These were the “flesh” they dealt with. Euripides in his “Cyclops” talks about Cyclops throwing the human cuts onto the coals to roast them, or to pierce them with skewers and put them on the coals or to boil them. Remember Polyphemus loved human flesh!
So, there were meats and vegetables, as well as herbs like parsley and fennel (Dionysos’ emblem). Honey was also available and honeyed figs were occasionally served and there were grains, like wheat and barley from which they made bread and cakes. “Honey cakes” were used in sacrifices, on the altar.
Doctors, like Hippocrates, taught that we must know when to eat “hard” foods and when to eat “soft” foods and Pythagoras (the mathematician) who had a school of philosophy-cum-theology, said that we should avoid foods like beans… but, intelligent though he was, he was also quite crazy, believing that a soul could jump (transmigrate) from one living creature to another: from human to dog, etc!
The cooking method would be again whatever was possible at the time but it would mostly be rather bland by today’s standards. No salt or pepper, for example. Wine and olives would accompany the main meal and it would be followed by fruits and nuts, like grapes, dried figs, walnuts, etc.
Garlic and onions were also available and much loved. Beans, lentils and leaks were also available.
Food is a combination of available ingredients and imagination; and those two elements are common to every human being on earth…..”.
Ancient Greek cookbooks:
The first cookbook was written by the Greek food gourmet, Archestratos, in 330 B.C., which suggests that cooking has always been of importance and significance in Greek society.
Lamb braised in Milk with Garlic, Parsley and Fennel
Beginning with the recipe I chopped the garlic and parsley but I am not sure what he meant by chopping the fennel seeds so I just crushed them with a mortal and pestle and mixed them with the parsley.
Then when I started sautéing the parsley-garlic-fennel paste (which was not a paste) I thought that sautéing all that lamb in not too much olive oil I would end up burning the garlic plus the meat would not roast, so I set aside the pan and put my non stick frying pan on the heat with a few spoonfuls of oil olive.
I then sautéed the meat and then transferred it to the pan and continued the procedure as stated in the recipe.
I simmered it for two hours, then removed it from the pan and blended the hot milk. I transferred it back into the saucepan and simmered it for another 5 minutes and when it was thick enough I put the meat back in the sauce.
I served it over linguine and it was perfect. I must say that although I was a bit reluctant to make lamb it was so delicious that I think this dish will put lamb or goat back on our table again.
The following day there were leftovers and it was even better.
Lamb braised in Milk
Lamb is the star of the Easter lunch and we want to offer you an exquisite recipe from Tuscany, a classic. How to prepare the leg of lamb in milk.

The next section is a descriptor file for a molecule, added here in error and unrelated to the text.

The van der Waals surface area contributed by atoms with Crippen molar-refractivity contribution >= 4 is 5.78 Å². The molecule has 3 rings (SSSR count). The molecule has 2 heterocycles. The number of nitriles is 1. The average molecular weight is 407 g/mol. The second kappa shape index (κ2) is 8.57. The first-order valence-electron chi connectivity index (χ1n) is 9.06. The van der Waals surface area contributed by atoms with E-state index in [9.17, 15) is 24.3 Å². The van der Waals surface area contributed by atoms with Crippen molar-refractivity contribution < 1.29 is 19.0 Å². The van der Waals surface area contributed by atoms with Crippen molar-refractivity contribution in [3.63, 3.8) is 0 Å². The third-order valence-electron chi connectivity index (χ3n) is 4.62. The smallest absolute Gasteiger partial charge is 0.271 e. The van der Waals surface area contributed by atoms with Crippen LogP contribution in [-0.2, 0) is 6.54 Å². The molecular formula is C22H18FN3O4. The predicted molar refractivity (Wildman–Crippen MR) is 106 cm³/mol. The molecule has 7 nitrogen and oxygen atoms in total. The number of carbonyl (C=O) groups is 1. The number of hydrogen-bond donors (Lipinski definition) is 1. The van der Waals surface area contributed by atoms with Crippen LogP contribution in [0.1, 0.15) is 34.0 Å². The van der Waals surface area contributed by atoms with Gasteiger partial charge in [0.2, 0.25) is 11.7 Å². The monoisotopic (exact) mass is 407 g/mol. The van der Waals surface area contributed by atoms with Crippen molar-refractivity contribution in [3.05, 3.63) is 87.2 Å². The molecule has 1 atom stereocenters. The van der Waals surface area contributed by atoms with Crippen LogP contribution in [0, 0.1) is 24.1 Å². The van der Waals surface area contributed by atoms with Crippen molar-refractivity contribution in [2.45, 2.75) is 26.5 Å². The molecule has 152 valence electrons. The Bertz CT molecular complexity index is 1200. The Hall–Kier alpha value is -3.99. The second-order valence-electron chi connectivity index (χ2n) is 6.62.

- 2 - 3 garlic cloves, minced
- 1 cup chopped flat-leaf parsley
- 2 teaspoons fennel seeds
- 1/2 cup extra-virgin olive oil (I used more)
- 1200 grams leg of lamb, trimmed and cut into 2-inch pieces
- Salt and freshly ground pepper
- 4 cups milk
- 200 ml heavy cream
- 2 rosemary sprigs
- Using a chef's knife, chop the garlic with the flat-leaf parsley and fennel seeds to form a coarse paste.
- In a large non stick frying pan, heat the olive oil and saute the meat on both sides. Remove to the pan and add the garlic paste and cook over moderate heat until fragrant, about 1 minute. Transfer to the pan, raise the heat to moderately high. Cook, turning, until lightly browned all over and season with salt and pepper.
- Add 1/2 cup of the milk to the pot and cook over high heat for 2 minutes, stirring to scrape up any browned bits. Add the remaining 3 1/2 cups of milk, the heavy cream and rosemary. Bring to a simmer, then reduce the heat to low. Cover and cook, stirring occasionally, until the lamb is tender, about 2 hours.
- Using a slotted spoon, transfer the lamb to a bowl; discard the rosemary. Boil the milk mixture over high heat until reduced to 4 cups, about 5 minutes. Working in batches, puree the hot milk mixture in a blender. (As the leg of lamb had bones, you must be extra careful that there are no pieces of bones in the milk sauce). Return the sauce to the pot, add the lamb and simmer over low heat until warmed through.
- Season with salt and pepper and sprinkle some parsley on top and serve.
Nutrition InformationYield 8 Serving Size 1
Amount Per Serving Calories 662Total Fat 50gSaturated Fat 20gTrans Fat 0gUnsaturated Fat 27gCholesterol 178mgSodium 212mgCarbohydrates 8gFiber 1gSugar 1gProtein 44g
Kopiaste and Kali Orexi!
Saturday 17th of January 2009
Regarding your sauce, maybe you should leave more time to simmer until it thickens. Either leg or shoulder would be fine.
Saturday 17th of January 2009
WAnt to make for dinner party,so did a test run--couldn't find boneless lamb shoulder, settled for bony neck--not a good compromise, by the way.My milk/cream nevr really thickened--kind of soupy. Flavors were beautiful though. I think I'm ready to chance it for the dinner and order meat ahead of time. Either leg or shoulder is okay?
Tuesday 30th of September 2008
This reminds me of a recipe I made a while back that called for braising pork shoulder in milk. The milk came out as a carmel-y sort of sauce that could be pureed for looks (I did puree it) and was just delicious. Your recipe looks super, Ivy!
[eatingclub] vancouver || js
Sunday 28th of September 2008
Thank you for that very informative post. I love reading history of and surrounding food. Good luck in the Joust: it certainly looks like a mouthwatering dish! Delicious!
Sunday 28th of September 2008
This looks fabulous Ivy! I loved this post so much. I am a huge fan of the history of foods and how cuisines developed. After all kinds of reading, I am realizing what you said - people always ate locally and what was around them! This is why I have been trying so much this past year to do more of that!
Great entry! Best of luck, Sweetie! :)